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Living Life In A Tremor Zone

Living Life In A Tremor Zone

There has been quite a bit in the media recently about natural disasters, including the aftermath of earthquakes around the world.

If you live in an area prone to earth tremors – or were considering a move to somewhere where they can occur – it’s quite natural to feel a little more apprehensive.

However, what many of us don’t realise is that earthquakes are actually pretty common. Indeed, they happen every day all over the world, including in Spain, Portugal, Greece and Turkey, where we have property for sale.

But, although feeling the earth moving beneath your feet can be disconcerting – particularly if it’s the first time – a small tremor is actually a good thing. It releases pressure underground and makes a much more significant earthquake less likely.

However, despite modern technology and extensive research, the bigger events still remain entirely unpredictable. So, if you are considering a move abroad – or if you have just completed one – it’s always best to be prepared.

Here are a few hints and tips on things you can do both to make your home safer in the event of an earth tremor, action you can take yourself should it be necessary during the event, and a few suggestions on things to consider afterwards.

Preparation

1/ If you buy large pieces of furniture such as wardrobes or bookcases these days, they often come with wall studs designed to reduce the risk of them toppling over. Use them. If you’re buying second hand, you can achieve much the same by attaching some hooks to the wall behind the furniture and using flexible nylon ties to secure it, allowing a little movement but reducing the risk of the furniture falling on top of you.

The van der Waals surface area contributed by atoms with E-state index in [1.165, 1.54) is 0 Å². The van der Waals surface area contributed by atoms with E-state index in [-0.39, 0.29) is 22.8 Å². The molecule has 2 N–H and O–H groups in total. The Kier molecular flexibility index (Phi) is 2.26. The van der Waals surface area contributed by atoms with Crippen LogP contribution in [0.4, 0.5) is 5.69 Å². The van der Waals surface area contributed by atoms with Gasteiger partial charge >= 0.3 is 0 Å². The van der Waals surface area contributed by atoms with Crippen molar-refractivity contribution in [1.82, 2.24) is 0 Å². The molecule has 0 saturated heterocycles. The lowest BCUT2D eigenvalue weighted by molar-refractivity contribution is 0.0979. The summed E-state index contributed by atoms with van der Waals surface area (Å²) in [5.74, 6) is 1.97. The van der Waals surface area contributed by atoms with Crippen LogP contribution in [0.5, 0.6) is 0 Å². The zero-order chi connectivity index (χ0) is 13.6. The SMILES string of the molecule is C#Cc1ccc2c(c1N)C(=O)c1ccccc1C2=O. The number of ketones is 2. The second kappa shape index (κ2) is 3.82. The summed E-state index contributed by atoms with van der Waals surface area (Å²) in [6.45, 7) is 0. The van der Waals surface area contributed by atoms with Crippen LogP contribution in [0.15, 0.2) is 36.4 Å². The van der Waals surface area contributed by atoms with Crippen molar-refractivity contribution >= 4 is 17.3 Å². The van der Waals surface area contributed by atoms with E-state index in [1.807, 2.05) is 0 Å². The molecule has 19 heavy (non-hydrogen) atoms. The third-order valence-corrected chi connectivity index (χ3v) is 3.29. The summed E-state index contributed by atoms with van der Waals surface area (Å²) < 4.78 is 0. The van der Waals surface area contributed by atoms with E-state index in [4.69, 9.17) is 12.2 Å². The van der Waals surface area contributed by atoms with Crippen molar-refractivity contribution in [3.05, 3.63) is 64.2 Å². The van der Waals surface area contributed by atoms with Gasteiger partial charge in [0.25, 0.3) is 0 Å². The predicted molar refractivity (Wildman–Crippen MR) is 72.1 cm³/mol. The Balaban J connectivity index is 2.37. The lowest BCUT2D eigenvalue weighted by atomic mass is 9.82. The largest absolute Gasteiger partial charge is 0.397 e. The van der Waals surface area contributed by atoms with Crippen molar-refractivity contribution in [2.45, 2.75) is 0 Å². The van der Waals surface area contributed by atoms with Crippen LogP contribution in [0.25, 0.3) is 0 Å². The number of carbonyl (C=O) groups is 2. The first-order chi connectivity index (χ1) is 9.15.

2/ Even a minor tremor can be enough to rattle the crockery and pots and pans in kitchen cupboards but a more significant one can swing the doors open, allowing anything inside to fall out; smashed glass on the floor can then become an additional hazard. Latches on the cupboard doors will prevent them from being jolted open.

3/ Try not to store anything heavy above head height. For example, an unsecured TV set on top of a unit is unlikely to stay there during a more severe tremor. A heavy casserole dish or kitchen appliance in a top cupboard can also present a risk; it might be an idea to keep them in a unit closer to the floor.

4/ It’s not a bad idea to spend a little time thinking where you would take refuge if you were in any given room in the house when a big quake struck and even doing a quick rehearsal. Most who have no experience of earthquakes would probably want to make for the exits but expert advice is to get down on the floor, get under cover of a sturdy piece of furniture such as a table or chair and hang on until the shaking is over. Why not choose a place of safety and see if you can fit in it comfortably?

5/ Keep some canned food, water, a torch, a whistle, a charged power pack for your phone and a first aid kit somewhere handy near your chosen location – plus a store of medication if you need it. Don’t forget some food for pets too as it may be hard to acquire in the immediate aftermath of a significant event. It’s also not a bad idea to have some cash available as ATMs may not work either.

6/ Documents such as your home insurance policy, your passport, or your residents permit may be really important in the first few days after a significant event. It might be useful to have copies stored somewhere you can access them if your home was damaged. You might also want to include photographs of any valuables.